When Chris Olave speaks, you have to lean forward to hear him. He’s about as far as one can get from the stereotypically loud, brash wide receiver.
Until last year’s game against Michigan, that understated personality fit him. The morning that Ohio State played host to Jim Harbaugh’s team on Nov. 24, 2018, many fans didn't even know his name. Most who had heard of Olave at the time knew about him as a late addition and the third-lowest ranked prospect in the 2018 recruiting class. At that point, the then-freshman had five career catches for 70 yards.
A year and three days later, less than a week before the Buckeyes head north to Ann Arbor and face the Wolverines again, Olave’s quiet voice and humble nature suddenly feel incongruous to the player he has become and the reputation he has earned. He’s second on the team with 39 catches and leads Ohio State in receiving yards (637) and receiving touchdowns (10). Good luck trying to find anybody who follows the Buckeyes even from the periphery who hasn’t heard his name now.
It all began last year when he scored two touchdowns and blocked a punt in the Buckeyes' 62-39 clobbering of the Wolverines. Just ask Olave.
“I believe it changed my career, having that game,” Olave said. “We kind of build our program around that game and that game was around our building everywhere. Having that game in that game specifically, I believe it changed my career.”
It would be hard for anyone to argue that point.
“I think you learned what followed after that, which is that he's a great player. I don't think anybody really knew up until that game what he was capable of.”– Ryan Day on Chris Olave's breakout game against Michigan
Olave, a Californian who had been in Columbus for just months at that time, went into what’s arguably – or, to those in Ohio and Michigan, inarguably – the best rivalry in all of sports and made game-changing plays out of absolutely nowhere. The score of last year’s game makes it look like a blowout, and it certainly became one. But it’s often forgotten that the Buckeyes had just a four-point lead at halftime.
After catching a pair of touchdowns that each went for 24 yards in the first half, Olave busted the game open with his punt block that Sevyn Banks returned for a touchdown to give his team a sudden 34-19 lead midway through the third quarter.
In an interview with Eleven Warriors, Jim Tressel once compared a punt block to somebody grabbing another person’s jugular vein, which is an apt metaphor for what followed. The Buckeyes scored touchdowns on their next four drives, and their defense picked off a pair of passes from Shea Patterson to ice the game.
There’s a chance the blowout, which marked Urban Meyer’s final win against Michigan, might not have transpired the way it did without Olave’s contributions.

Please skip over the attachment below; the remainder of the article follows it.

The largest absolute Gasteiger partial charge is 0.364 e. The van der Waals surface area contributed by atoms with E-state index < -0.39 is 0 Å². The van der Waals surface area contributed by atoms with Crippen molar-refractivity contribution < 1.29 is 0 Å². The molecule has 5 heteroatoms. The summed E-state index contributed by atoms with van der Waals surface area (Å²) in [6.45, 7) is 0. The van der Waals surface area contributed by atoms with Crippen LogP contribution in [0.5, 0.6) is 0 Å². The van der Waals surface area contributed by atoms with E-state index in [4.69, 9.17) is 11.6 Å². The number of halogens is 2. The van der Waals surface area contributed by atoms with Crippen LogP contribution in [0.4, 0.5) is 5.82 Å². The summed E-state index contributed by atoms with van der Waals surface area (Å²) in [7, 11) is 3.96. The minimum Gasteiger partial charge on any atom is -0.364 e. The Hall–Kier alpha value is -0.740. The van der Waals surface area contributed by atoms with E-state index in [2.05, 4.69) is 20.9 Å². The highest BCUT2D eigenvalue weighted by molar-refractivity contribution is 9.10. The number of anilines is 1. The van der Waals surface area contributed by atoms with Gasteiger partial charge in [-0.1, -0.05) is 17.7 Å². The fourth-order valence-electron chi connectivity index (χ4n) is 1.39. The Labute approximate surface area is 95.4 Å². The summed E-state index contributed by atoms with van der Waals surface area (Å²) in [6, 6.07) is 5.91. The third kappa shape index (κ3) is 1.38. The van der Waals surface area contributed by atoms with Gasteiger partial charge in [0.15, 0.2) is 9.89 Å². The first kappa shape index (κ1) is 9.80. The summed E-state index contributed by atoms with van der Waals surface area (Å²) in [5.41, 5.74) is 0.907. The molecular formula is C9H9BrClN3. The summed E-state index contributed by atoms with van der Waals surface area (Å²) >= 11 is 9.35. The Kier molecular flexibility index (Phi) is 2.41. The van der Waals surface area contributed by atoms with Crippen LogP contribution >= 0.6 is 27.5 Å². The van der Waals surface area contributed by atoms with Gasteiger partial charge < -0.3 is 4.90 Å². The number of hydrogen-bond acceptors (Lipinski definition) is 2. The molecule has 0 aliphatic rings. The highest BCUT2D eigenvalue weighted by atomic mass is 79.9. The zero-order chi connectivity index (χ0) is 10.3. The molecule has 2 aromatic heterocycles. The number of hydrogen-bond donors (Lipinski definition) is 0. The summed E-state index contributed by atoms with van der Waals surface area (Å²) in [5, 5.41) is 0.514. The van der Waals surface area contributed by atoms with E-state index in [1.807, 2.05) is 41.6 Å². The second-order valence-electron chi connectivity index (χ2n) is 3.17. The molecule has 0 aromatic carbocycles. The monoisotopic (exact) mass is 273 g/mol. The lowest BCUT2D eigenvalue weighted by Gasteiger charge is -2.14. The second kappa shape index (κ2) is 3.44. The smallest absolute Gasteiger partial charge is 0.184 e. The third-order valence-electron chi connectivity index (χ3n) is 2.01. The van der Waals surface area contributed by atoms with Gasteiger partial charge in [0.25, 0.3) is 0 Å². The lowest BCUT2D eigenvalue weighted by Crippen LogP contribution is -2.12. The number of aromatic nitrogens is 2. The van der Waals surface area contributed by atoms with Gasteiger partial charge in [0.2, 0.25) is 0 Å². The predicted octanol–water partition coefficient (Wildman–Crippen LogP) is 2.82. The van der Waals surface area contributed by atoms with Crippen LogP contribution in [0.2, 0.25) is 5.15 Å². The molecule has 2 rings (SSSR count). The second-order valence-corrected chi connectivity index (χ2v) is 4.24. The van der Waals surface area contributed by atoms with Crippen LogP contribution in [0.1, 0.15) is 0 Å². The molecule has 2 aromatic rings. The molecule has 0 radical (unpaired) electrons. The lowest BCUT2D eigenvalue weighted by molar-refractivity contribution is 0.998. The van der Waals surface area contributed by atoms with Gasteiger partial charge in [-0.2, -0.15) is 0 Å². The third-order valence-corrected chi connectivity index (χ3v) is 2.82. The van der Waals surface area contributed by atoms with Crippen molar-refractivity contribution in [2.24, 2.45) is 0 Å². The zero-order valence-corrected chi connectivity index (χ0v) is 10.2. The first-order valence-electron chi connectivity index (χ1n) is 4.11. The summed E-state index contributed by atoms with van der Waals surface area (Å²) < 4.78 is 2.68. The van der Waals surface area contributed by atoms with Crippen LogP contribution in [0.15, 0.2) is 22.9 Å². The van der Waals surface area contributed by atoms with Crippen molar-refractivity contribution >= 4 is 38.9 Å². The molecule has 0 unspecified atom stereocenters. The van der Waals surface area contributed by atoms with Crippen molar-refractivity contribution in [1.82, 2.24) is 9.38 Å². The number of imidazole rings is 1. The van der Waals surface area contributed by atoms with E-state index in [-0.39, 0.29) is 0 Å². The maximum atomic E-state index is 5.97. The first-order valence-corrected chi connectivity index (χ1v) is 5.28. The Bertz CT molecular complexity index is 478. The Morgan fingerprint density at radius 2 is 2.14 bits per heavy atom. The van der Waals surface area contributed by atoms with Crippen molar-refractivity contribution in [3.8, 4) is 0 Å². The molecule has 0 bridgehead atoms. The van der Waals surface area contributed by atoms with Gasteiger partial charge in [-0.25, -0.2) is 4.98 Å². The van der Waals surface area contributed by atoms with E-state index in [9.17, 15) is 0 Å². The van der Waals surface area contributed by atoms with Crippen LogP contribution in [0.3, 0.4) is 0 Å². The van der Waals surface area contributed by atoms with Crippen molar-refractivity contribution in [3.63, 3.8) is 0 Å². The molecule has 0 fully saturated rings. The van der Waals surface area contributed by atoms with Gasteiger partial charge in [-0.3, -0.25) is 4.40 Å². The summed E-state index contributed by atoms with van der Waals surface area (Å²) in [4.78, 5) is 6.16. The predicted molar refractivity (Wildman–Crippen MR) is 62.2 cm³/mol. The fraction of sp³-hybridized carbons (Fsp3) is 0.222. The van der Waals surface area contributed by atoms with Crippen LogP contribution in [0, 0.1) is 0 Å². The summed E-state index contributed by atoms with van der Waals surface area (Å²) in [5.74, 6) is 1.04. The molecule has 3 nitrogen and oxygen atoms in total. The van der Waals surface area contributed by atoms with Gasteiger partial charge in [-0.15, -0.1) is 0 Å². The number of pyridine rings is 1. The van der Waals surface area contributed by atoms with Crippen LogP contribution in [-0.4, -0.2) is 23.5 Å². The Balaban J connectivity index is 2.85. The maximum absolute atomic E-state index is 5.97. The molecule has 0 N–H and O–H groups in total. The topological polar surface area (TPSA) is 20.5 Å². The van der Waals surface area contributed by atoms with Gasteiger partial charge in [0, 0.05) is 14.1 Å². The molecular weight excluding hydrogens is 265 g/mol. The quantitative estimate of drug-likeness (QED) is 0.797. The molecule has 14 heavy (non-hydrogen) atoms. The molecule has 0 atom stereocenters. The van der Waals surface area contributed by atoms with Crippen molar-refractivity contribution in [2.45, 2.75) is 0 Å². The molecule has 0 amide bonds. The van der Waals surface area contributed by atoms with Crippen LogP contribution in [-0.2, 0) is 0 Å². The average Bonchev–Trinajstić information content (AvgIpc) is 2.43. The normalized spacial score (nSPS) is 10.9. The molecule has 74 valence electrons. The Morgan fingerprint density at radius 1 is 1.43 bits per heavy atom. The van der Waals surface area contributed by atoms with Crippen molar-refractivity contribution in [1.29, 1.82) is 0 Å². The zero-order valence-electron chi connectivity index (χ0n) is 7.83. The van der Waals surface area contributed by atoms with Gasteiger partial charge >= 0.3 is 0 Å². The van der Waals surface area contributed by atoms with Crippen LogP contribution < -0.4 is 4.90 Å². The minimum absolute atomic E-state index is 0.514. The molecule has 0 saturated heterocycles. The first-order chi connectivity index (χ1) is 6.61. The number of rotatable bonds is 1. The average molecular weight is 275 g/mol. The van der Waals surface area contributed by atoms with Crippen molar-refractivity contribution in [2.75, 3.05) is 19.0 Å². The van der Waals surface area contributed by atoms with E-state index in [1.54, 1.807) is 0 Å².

“At the time I didn't really know how big it was,” Olave said. “I was just kind of playing football. Especially after the game, that's when it hit me. My family was there for the first time, and they all had smiles on their face. My teammates and my coaches and Buckeye Nation was astonished by the performance.”
The astonishment stemmed from the fact that Olave’s main production up until that point had come as a special teamer.
“It was a little spark of confidence to myself, and I believe it brought me closer to my teammates, them knowing that I can do that,” Olave said.
He left the game as a legend. An Ohio State legend at 18 years old who had caught just seven career passes at the time.
“I think you learned what followed after that, which is that he's a great player,” Day said. “I don't think anybody really knew up until that game what he was capable of. Then what you've seen afterwards is what he is capable of. Obviously to play in a game like that and to become a legend in the history of the game as a freshman, to block a punt, have two touchdowns, that's just unbelievable. Look what he's done from there. Yeah, that was a great way to start off his career.”
This year, Olave has ensured he won’t be a one-game wonder – even though he would’ve already had a heck of a legacy had that been the case. The 6-foot-1, 185-pound wideout has developed into Ohio State’s top downfield threat, thriving in one-on-one jump ball situations as a sophomore.
Against Penn State last week, he had two catches for 44 yards, including a touchdown catch on a 28-yard pass from Justin Fields in the fourth quarter when the Buckeyes needed to end a Nittany Lions rally. A month before then, he snagged a career-high seven passes for 93 yards and two touchdowns in a 38-7 beatdown of Wisconsin, in which the Buckeyes also poured it on in the second half after a tight first half.
With everything else in the regular season out of the way and his team undefeated, Olave's second date with Michigan is scheduled for noon on Saturday.
“That’s why I came to Ohio State,” Olave said. “To play in these type of games. I wanted to play against the best, so when we get an opportunity to play the big game, I believe I got to bring out my best, so that’s what I did.”
And that’s what he’ll try to do again on Saturday. Olave won’t catch the Wolverines by surprise this time.
Unlike last year, they hear him coming.